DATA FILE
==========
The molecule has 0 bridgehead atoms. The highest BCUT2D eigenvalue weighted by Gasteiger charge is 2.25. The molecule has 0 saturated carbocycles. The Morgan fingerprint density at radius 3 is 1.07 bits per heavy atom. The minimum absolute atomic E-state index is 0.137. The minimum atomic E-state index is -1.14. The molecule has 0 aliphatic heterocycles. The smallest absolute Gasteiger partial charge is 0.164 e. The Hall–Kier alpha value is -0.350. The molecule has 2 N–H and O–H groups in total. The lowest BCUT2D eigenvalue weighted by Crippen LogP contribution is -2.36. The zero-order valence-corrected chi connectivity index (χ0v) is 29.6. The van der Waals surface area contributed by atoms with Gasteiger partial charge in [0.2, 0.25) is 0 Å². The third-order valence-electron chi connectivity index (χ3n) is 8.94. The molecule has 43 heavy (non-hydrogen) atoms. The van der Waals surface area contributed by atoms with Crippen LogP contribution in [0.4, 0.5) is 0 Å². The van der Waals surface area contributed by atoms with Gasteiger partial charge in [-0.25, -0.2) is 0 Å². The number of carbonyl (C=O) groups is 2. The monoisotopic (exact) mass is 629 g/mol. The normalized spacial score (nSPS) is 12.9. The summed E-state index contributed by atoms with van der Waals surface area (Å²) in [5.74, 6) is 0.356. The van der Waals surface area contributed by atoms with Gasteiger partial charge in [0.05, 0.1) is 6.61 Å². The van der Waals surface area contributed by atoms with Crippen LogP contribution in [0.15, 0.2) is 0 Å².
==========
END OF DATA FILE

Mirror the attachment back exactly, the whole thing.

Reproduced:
The molecule has 0 bridgehead atoms. The highest BCUT2D eigenvalue weighted by Gasteiger charge is 2.25. The molecule has 0 saturated carbocycles. The Morgan fingerprint density at radius 3 is 1.07 bits per heavy atom. The minimum absolute atomic E-state index is 0.137. The minimum atomic E-state index is -1.14. The molecule has 0 aliphatic heterocycles. The smallest absolute Gasteiger partial charge is 0.164 e. The Hall–Kier alpha value is -0.350. The molecule has 2 N–H and O–H groups in total. The lowest BCUT2D eigenvalue weighted by Crippen LogP contribution is -2.36. The zero-order valence-corrected chi connectivity index (χ0v) is 29.6. The van der Waals surface area contributed by atoms with Gasteiger partial charge in [0.2, 0.25) is 0 Å². The third-order valence-electron chi connectivity index (χ3n) is 8.94. The molecule has 43 heavy (non-hydrogen) atoms. The van der Waals surface area contributed by atoms with Crippen LogP contribution in [0.4, 0.5) is 0 Å². The van der Waals surface area contributed by atoms with Gasteiger partial charge in [-0.25, -0.2) is 0 Å². The number of carbonyl (C=O) groups is 2. The monoisotopic (exact) mass is 629 g/mol. The normalized spacial score (nSPS) is 12.9. The summed E-state index contributed by atoms with van der Waals surface area (Å²) in [5.74, 6) is 0.356. The van der Waals surface area contributed by atoms with Gasteiger partial charge in [0.05, 0.1) is 6.61 Å². The van der Waals surface area contributed by atoms with Crippen LogP contribution in [0.15, 0.2) is 0 Å².